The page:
Archive for Friday, January 13, 2006

New plan announced for uninsured

Sebelius calls initiative ‘great step forward’

January 13, 2006

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— The state's largest health insurance company announced Thursday that it will offer a new, half-cost plan designed for uninsured Kansans.

Blue Cross and Blue Shield of Kansas said its ValueBlue plan would be available in 87 counties, starting March 1. People will be eligible if their household incomes are no more than double the federal poverty line - $2,682 a month for a single parent with two children - and if they've not had insurance for a year.

Blue Cross officials said health care providers agreed to take half their normal reimbursements. Also, the company plans to absorb administrative costs estimated at an average of $500 for every new contract.

"If we want a healthier Kansas, then we need to step up and do something," said company spokesman Graham Bailey.

During a news conference, Blue Cross touted the plan as a cooperative effort with the Kansas Medical Society, the Kansas Hospital Assn. and Insurance Commissioner Sandy Praeger's office.

Blue Cross provides group health insurance plans for about 650,000 people in 103 of the state's 105 counties, all except Johnson and Wyandotte. The company collects $1.2 billion in premiums annually.

The company still hasn't signed on health care providers in 16 counties, including Atchison, Butler and Harvey, but hopes to do so in the future.

"We recognize that we also share in the responsibility in providing the availability of affordable health insurance to Kansans," said Michael Mattox, Blue Cross' chief executive officer.

ValueBlue's coverage will mirror the company's popular AffordaBlue plan but at half the cost. Families still will face up to $3,000 a year in out-of-pocket expenses and will pay $25 for routine doctor's visits and the first $100 of their prescription costs.

But the plan differs from other attempts to provide low-cost plans by not sacrificing benefits.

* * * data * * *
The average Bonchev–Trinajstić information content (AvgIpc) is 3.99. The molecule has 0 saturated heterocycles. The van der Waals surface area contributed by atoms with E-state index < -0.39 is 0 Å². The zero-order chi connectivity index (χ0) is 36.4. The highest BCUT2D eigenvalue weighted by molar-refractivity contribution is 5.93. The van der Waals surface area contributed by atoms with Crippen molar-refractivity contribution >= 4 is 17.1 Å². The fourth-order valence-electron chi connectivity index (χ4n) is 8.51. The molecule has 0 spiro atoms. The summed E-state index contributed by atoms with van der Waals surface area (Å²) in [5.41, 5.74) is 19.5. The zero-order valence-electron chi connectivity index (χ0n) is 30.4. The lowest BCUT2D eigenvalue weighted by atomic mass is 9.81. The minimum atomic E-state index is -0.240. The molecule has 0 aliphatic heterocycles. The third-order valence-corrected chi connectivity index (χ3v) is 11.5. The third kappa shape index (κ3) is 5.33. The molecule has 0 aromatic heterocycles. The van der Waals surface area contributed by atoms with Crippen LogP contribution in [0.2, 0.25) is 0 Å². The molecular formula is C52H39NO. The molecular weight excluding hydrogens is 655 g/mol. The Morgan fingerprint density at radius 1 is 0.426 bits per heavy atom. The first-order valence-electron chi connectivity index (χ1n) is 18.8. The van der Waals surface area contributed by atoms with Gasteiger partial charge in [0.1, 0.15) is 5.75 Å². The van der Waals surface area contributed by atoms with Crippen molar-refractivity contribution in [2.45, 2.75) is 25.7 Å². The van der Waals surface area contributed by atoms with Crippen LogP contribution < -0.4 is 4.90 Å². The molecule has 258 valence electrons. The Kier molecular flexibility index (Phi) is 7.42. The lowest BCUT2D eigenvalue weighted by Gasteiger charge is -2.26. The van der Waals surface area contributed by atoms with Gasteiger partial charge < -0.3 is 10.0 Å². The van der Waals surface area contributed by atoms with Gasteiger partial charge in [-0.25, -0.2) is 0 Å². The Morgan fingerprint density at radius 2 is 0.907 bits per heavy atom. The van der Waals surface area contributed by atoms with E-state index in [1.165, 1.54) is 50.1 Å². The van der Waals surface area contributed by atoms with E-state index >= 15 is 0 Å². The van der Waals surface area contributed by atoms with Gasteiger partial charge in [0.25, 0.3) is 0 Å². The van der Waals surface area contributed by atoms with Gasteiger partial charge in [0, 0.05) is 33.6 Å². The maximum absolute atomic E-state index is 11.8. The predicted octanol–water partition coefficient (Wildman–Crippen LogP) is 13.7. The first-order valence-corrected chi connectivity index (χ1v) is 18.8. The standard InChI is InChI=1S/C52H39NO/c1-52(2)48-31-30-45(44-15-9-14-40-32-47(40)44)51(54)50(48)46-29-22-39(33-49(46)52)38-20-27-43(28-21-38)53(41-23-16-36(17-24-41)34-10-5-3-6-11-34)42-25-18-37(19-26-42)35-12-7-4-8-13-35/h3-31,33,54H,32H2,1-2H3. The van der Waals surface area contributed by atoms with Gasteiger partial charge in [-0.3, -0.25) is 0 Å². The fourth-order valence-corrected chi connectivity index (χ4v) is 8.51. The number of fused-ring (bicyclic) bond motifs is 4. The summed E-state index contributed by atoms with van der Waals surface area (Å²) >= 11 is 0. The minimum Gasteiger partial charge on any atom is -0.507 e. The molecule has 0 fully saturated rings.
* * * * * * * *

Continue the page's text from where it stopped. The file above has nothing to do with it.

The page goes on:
"I think we all realize that it's not a perfect solution but it's, I think, a step in the right direction," said Jerry Slaughter, the Kansas Medical Society's executive director. "You can't let perfect get in the way of progress, and this is progress."

Gov. Kathleen Sebelius, who previously served as insurance commissioner, called Blue Cross' new plan "a great step forward."

"I love to see the providers stepping up and saying, 'We can make this work,' and help to figure a situation where we can help Kansans without health insurance get health coverage," she said during an interview.

State officials estimate that more than one in every 10 Kansas residents is not insured, or about 300,000 people. Praeger said a 2000 study suggested that more than half have gone without insurance for at least two years.

"If you get people insured," Slaughter said, "they're going to be healthier, more productive. You'll, we hope, identify problems early that could become more serious later and reduce overall costs to the individual and system that way."

The state already provides coverage for children whose household incomes are double the federal poverty level or less. Sebelius has proposed spending an additional $3.5 million annually to ensure that no children age 5 and under are uninsured.

But the eligibility requirements are tougher for adults who want help from the state. They have to live in households earning less than a third of the poverty level - only $429 a month for a family of three - to qualify for coverage through the Medicaid program.

Bailey said the new plan is designed for adults who don't qualify for Medicaid.

Praeger said that even if children have state coverage, parents who aren't uninsured often don't seek out non-emergency care for them.

Company officials don't know how many people will sign up for the new plan.

"From my vantage point, if we have a thousand participants at the close of the year, I think it will be a success," Mattox said.

Comments

Godot 9 years, 2 months ago

This is a good gesture. Not sure how it will work out, but it is a start.

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